THE lost property office at Oxford police station must have been one of the most depressing places to work in, with dozens of dirty and dusty items coming in every week.

But there were times when the unexpected turned up – and staff were always pleased to share their surprise with Oxford Mail readers.

Among articles they handled in 1984 were the chandeliers property officer Betty Morgan is seen holding in the picture above.

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Under the headline, Lighten our darkness, the Mail appealed for the owners to come forward.

The chandeliers, which were found by two officers patrolling Holywell Street, looked impressive.

But a police spokesman downplayed their importance, saying: “I wouldn’t say they were expensive and I don’t think they are crystal – they look a bit brassy.” Did anyone claim them? Can anyone tell us?

Another lost item in 1984 was described as “one pink pig, needs no feeding, likes hanging around.”

Porky, in the lower picture, was a pink felt wall-hanging measuring 18in by 15in and had been found with a rolling pin and a new toothbrush in an abandoned suitcase in Oxford.

Police were hoping to find a good home for Porky and 100 other unclaimed items in 1984.

Oxford Mail: Among them were a surf board and a box of 2,000 new ballpoint pens, which were said to have “fallen off the back of a lorry”.

Police insisted that none of the pens would be sold separately – if a buyer took one, he or she took the lot.

A spokesman said: “It would be a mammoth task to log where each item goes. One buyer will have to take the lot. We hope to make a lot of money from the sale.”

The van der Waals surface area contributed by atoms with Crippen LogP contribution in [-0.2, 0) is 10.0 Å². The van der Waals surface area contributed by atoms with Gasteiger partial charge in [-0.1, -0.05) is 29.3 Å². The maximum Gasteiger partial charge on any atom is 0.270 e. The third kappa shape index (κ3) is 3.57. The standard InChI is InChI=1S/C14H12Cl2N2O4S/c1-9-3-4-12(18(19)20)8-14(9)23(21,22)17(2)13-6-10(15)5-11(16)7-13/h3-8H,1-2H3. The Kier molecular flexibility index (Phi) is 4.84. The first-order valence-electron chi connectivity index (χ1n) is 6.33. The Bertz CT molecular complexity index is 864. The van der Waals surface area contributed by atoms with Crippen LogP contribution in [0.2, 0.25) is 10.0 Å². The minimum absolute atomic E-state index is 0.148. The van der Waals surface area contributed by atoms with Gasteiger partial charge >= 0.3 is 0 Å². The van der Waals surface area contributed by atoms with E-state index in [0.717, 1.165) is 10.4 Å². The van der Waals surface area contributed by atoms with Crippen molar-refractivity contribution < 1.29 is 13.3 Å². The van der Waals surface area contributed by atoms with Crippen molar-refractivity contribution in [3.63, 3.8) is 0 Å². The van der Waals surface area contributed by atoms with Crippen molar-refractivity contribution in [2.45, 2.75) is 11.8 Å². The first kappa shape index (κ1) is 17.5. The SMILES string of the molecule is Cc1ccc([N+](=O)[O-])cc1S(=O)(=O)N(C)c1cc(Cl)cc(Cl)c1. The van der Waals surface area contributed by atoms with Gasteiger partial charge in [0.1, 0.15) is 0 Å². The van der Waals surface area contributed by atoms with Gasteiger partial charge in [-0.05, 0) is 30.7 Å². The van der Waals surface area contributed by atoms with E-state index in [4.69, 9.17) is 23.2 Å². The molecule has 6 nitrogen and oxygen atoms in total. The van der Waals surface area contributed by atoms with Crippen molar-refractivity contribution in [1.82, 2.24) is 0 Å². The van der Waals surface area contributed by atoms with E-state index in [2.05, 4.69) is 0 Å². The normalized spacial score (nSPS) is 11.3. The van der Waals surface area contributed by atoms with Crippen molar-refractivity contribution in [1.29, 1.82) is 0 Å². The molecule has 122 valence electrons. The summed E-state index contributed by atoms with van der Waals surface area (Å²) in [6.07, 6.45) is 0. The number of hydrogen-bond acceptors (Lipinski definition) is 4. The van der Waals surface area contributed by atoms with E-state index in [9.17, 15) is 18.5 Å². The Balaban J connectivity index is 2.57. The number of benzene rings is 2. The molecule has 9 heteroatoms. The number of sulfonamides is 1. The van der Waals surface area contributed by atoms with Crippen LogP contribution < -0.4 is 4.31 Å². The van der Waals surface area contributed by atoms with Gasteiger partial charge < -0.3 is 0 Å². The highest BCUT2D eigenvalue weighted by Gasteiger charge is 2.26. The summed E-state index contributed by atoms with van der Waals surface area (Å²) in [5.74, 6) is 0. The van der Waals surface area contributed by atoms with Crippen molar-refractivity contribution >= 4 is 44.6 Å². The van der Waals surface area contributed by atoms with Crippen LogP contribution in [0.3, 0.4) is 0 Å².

That figure does not appear to have been reported, but all the money went into police funds before being passed to a local charity.

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Police insisted that exhaustive checks were made to try to trace the owners of property before it was sold.

Other curious items which turned up in the property office in 1984 were 23½ pairs of football socks. As one policeman said: “Perhaps the goalkeeper had one leg.”

Oxford City Police was the police force of the city from January 1869 until March 31 1968.

It was established to succeed a “watch and ward” force that had been founded in 1835.

On 1 April 1968 it and four other forces merged to form the Thames Valley Constabulary, which has since been renamed Thames Valley Police.

While St Aldate’s remains the main police headquarters in Oxford the Thames Valley Police headquarters is based in Kidlington.

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About the author 

Andy is the Trade and Tourism reporter for the Oxford Mail and you can sign up to his newsletters for free here. 

He joined the team more than 20 years ago and he covers community news across Oxfordshire.

His Trade and Tourism newsletter is released every Saturday morning. 

You can also read his weekly Traffic and Transport newsletter.